These thresholds operate on a continuum, not just as high or low points, and each person has a specific threshold range for each type of sensory information. If the threshold is too low, then the brain detects sensory stimuli very quickly, whereas if the threshold is too high, more sensory input is needed for the brain to pick up what’s going on.
People respond to sensory experiences in four basic ways depending on how their neurological threshold processing and self-regulating actions interact with one another, proposed by The Dunn's Model of Sensory Processing:
Sensory seekers present a high threshold and active self-regulation strategy; they love sensations, so they create as much sensory information to fulfill that need. This may look like moving their legs up and down, getting up a lot during times they are expected to remain seated, hum, or sing while doing an activity that it's predictable and mundane, or might need background noise to focus.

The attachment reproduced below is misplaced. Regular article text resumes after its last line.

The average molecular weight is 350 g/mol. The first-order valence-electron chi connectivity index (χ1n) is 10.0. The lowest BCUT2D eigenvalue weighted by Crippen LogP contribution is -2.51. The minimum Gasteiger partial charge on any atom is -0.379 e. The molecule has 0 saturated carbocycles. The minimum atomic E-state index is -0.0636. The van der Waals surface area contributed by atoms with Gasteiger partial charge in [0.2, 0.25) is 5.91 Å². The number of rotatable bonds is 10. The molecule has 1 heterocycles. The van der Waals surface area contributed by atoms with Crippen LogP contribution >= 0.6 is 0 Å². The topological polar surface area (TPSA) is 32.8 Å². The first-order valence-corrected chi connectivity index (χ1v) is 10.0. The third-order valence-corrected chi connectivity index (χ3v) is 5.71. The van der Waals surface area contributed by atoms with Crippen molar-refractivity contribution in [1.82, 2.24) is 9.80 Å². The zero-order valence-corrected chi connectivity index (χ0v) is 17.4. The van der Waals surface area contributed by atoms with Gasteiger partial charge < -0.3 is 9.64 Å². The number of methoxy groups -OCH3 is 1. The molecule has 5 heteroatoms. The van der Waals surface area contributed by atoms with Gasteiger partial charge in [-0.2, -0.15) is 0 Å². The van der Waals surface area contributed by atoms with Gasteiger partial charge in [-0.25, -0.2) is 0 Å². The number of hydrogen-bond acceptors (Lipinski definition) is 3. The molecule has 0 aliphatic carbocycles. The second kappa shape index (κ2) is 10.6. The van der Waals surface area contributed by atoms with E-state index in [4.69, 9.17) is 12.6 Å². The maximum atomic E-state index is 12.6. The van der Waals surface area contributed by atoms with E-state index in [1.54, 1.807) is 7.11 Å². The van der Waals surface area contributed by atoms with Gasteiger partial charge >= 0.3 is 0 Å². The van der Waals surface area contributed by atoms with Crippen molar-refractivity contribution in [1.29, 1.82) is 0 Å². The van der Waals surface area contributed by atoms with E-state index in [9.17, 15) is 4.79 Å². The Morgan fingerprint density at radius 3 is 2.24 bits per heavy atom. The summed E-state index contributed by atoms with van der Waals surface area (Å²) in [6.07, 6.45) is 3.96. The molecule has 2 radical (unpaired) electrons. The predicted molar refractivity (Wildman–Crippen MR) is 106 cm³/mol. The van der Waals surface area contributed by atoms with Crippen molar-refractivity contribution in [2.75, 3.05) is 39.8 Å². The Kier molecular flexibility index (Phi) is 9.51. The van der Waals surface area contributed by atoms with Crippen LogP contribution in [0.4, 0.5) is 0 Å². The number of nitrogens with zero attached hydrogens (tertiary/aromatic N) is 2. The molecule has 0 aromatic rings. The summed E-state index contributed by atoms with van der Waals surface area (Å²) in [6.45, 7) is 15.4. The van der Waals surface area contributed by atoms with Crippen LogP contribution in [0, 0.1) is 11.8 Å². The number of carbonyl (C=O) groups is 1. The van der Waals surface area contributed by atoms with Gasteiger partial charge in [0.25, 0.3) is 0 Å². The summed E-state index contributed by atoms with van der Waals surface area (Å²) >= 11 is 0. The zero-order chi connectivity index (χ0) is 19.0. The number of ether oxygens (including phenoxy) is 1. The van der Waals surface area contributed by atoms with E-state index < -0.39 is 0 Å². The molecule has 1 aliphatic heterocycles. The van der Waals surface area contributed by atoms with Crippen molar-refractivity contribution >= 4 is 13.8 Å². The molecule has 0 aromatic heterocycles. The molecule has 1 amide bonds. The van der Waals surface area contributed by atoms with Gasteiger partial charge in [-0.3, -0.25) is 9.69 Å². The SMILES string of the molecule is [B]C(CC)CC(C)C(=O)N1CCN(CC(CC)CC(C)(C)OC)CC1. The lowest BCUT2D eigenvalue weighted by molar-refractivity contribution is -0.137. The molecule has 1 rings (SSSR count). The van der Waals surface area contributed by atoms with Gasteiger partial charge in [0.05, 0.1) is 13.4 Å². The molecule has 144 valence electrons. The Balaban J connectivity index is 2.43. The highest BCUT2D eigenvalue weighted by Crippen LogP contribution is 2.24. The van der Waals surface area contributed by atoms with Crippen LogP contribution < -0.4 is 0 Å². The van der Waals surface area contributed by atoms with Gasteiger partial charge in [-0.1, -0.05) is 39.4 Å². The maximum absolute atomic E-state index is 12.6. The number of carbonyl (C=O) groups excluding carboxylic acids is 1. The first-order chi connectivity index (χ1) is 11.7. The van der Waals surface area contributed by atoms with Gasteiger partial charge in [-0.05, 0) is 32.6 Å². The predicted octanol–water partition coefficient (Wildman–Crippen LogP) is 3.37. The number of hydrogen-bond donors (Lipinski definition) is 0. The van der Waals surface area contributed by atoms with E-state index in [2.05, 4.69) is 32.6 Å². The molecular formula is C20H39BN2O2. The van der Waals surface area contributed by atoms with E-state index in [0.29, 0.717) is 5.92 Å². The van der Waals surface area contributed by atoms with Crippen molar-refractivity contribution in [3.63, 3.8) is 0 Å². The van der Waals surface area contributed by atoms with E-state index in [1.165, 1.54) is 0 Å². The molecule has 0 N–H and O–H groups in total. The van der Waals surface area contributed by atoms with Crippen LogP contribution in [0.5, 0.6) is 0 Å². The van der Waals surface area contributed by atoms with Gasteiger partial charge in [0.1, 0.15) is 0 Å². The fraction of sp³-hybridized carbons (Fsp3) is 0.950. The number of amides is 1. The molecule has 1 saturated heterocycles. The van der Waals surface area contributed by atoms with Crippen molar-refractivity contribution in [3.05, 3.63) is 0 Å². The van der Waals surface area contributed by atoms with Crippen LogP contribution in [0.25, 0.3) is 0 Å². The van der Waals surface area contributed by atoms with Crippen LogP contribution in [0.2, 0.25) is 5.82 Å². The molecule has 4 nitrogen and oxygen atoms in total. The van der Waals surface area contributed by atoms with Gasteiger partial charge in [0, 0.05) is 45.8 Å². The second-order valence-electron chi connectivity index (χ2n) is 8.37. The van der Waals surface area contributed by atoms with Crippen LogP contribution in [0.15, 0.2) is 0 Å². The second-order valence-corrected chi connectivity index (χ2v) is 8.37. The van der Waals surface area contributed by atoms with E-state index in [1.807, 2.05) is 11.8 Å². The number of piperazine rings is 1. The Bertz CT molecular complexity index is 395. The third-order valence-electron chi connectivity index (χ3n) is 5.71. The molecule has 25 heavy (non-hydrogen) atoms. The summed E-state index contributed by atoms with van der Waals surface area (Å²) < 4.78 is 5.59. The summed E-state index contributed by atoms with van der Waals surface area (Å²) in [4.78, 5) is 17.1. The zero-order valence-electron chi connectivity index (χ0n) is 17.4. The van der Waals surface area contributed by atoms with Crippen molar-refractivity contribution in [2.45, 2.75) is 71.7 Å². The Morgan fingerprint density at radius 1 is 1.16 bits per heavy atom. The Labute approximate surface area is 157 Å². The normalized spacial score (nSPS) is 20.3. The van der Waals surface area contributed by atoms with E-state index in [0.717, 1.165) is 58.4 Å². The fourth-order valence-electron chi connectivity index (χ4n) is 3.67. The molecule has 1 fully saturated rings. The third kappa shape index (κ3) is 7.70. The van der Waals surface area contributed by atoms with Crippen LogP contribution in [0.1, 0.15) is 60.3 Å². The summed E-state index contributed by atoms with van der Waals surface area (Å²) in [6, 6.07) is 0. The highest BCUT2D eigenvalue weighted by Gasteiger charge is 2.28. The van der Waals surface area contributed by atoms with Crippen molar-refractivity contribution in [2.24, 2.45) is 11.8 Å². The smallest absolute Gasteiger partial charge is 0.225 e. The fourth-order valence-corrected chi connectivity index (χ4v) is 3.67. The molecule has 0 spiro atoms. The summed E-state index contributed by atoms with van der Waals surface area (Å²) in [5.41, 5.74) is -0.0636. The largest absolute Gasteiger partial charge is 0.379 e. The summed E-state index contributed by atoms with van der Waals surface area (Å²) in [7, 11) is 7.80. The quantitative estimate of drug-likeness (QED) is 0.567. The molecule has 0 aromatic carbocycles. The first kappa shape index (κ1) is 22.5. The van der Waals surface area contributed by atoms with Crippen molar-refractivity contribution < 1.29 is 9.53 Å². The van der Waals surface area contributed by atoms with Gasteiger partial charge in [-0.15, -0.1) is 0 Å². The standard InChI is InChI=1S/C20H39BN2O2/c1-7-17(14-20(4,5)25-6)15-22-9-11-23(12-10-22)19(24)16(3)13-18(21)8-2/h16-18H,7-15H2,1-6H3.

Sensory avoiders have low thresholds and an active self-regulation strategy; they want to be in charge of how much sensory information they get. Avoiders want to control the amount of sensory input they receive. New experiences create a sense of unfamiliarity that can fill them with anxiety and discomfort.
Sensors have low thresholds and a passive self-regulating strategy; they notice almost every sensory information around them. They have very delimited ideas of what loudness, brightness, and softness are right for them. They can perceive tiny changes in the environment and people as their brains register every type of sensory information that comes through their senses.
Bystanders have high thresholds and a passive self-regulating strategy; they need more sensory information than others to pay attention. They can be very unaware of their surroundings and need a more intense sensory input to notice what's happening in the environment and reach an appropriate level of alertness. They benefit from increasing and changing sensory information to provide enough data for their brains to process it.